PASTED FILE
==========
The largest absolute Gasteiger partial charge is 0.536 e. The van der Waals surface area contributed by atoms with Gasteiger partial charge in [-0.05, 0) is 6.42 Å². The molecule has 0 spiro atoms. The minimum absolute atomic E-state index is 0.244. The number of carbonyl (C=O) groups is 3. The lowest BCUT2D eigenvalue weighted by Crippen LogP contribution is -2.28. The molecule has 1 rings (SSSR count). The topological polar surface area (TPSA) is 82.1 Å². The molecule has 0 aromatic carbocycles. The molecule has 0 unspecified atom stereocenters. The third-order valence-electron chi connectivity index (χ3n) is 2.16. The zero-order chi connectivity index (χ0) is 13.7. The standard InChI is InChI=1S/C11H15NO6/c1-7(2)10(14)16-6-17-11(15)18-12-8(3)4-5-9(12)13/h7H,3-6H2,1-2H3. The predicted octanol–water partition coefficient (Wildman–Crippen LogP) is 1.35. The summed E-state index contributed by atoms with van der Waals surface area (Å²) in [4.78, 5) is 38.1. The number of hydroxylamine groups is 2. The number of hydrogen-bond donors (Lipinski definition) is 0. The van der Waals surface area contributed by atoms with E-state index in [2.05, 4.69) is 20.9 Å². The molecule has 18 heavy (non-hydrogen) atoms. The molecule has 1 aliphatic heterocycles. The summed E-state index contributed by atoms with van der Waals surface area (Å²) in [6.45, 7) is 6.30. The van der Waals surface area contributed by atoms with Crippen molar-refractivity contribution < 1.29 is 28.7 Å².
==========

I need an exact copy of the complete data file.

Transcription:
The largest absolute Gasteiger partial charge is 0.536 e. The van der Waals surface area contributed by atoms with Gasteiger partial charge in [-0.05, 0) is 6.42 Å². The molecule has 0 spiro atoms. The minimum absolute atomic E-state index is 0.244. The number of carbonyl (C=O) groups is 3. The lowest BCUT2D eigenvalue weighted by Crippen LogP contribution is -2.28. The molecule has 1 rings (SSSR count). The topological polar surface area (TPSA) is 82.1 Å². The molecule has 0 aromatic carbocycles. The molecule has 0 unspecified atom stereocenters. The third-order valence-electron chi connectivity index (χ3n) is 2.16. The zero-order chi connectivity index (χ0) is 13.7. The standard InChI is InChI=1S/C11H15NO6/c1-7(2)10(14)16-6-17-11(15)18-12-8(3)4-5-9(12)13/h7H,3-6H2,1-2H3. The predicted octanol–water partition coefficient (Wildman–Crippen LogP) is 1.35. The summed E-state index contributed by atoms with van der Waals surface area (Å²) in [4.78, 5) is 38.1. The number of hydroxylamine groups is 2. The number of hydrogen-bond donors (Lipinski definition) is 0. The van der Waals surface area contributed by atoms with E-state index in [2.05, 4.69) is 20.9 Å². The molecule has 18 heavy (non-hydrogen) atoms. The molecule has 1 aliphatic heterocycles. The summed E-state index contributed by atoms with van der Waals surface area (Å²) in [6.45, 7) is 6.30. The van der Waals surface area contributed by atoms with Crippen molar-refractivity contribution < 1.29 is 28.7 Å².